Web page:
Há alguns dias postei uma matéria mostrando como a circulação do vídeo do Creative Commons pelo sistema Revver ajudava a instituição a ter mais recursos para ajudar a circulação de obras pelo ciberespaço. Agora a matéria Revver puts money where its talent is | CNET News.com mostra como o sistema funciona. Um dado interessante é que o You Tube foi vendido por 1,6 bilhão de dolares e nem um centavo foi para as pessoas que fizeram do YouTube um fenômeno, os criadores de conteúdo.
Not enough, anyway, fumes Steven Starr, a former talent agent, Bob Marley devotee and now the impresario of Revver.com, the video-sharing site he co-founded in 2005.
The perfect example of how artists are exploited came earlier this month, according to Starr. YouTube was sold for $1.65 billion, and not a dime went to the content creators who helped make the site famous. While the founders of YouTube pocket perhaps hundreds of millions of dollars, Starr cuts checks to performers.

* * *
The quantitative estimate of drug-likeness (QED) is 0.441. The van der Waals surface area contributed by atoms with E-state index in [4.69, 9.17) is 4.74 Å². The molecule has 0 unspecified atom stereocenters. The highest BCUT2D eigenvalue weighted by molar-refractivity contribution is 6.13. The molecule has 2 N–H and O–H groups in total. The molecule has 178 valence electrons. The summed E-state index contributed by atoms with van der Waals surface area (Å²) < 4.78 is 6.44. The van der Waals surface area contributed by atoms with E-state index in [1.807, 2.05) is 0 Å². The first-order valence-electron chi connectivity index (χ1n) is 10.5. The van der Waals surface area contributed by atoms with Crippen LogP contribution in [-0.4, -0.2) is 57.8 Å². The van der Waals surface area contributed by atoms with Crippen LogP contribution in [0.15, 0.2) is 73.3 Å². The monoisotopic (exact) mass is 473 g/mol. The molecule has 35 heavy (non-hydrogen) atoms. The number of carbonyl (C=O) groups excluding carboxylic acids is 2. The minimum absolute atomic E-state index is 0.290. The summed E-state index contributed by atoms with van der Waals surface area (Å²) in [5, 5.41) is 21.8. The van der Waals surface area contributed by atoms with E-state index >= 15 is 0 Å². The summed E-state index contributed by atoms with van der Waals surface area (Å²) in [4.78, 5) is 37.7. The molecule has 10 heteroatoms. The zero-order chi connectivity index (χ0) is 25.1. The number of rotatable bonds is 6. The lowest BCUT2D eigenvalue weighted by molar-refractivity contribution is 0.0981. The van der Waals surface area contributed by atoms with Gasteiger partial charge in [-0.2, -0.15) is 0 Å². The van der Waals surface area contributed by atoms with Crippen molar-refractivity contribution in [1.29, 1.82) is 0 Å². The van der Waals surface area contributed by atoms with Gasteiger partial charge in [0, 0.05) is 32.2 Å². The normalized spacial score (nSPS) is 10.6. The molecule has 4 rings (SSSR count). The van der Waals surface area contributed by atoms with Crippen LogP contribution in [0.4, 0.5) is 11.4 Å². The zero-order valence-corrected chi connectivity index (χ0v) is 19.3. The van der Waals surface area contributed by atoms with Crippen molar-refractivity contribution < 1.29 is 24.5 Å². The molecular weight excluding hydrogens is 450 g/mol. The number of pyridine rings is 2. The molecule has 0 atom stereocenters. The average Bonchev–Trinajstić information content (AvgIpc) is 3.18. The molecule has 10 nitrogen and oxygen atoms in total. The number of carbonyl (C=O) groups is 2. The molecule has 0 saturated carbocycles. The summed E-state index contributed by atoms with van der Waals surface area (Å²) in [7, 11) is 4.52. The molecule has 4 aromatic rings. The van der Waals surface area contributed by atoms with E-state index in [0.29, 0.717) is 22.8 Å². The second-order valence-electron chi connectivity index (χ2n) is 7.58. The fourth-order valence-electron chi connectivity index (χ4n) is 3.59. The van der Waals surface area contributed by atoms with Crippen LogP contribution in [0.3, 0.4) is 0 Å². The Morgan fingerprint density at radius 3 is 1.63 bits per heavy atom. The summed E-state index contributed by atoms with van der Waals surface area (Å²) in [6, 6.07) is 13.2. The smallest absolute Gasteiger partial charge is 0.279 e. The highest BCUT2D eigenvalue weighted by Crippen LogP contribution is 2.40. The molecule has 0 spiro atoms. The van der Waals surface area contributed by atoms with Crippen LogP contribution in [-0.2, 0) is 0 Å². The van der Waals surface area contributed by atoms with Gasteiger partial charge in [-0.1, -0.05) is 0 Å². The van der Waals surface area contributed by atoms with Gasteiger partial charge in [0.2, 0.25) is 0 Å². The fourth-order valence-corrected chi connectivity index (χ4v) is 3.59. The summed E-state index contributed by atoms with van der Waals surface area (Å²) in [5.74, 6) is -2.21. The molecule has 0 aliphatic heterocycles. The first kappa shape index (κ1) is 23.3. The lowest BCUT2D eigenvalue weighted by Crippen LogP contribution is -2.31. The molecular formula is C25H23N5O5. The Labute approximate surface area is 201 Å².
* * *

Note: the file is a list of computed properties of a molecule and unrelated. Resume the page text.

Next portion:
By sharing advertising revenue with makers of popular clips, Revver has begun shaking things up in the burgeoning sector. The industry, where amateurs post homemade movies to the Web, is looking for the next rising star now that YouTube has gone corporate. An heir apparent has yet to emerge, but Josh Martin, an analyst with the Yankee Group, said that paying top video makers is “where the sector is headed.
“We haven’t built (Revver) to satisfy the needs of the free culture people or the corporate media business,” Starr said. “We developed this technology to solve the challenges of being the creator in new media.”
Revver works like this: A video maker uploads a clip to the site and Revver employees screen the content for any objectionable material, such as pornography or copyright violations. Lacking those, an advertisement is embedded into the video file. Wherever the video appears, it communicates with Revver’s servers and the company tracks each time someone clicks on an ad.”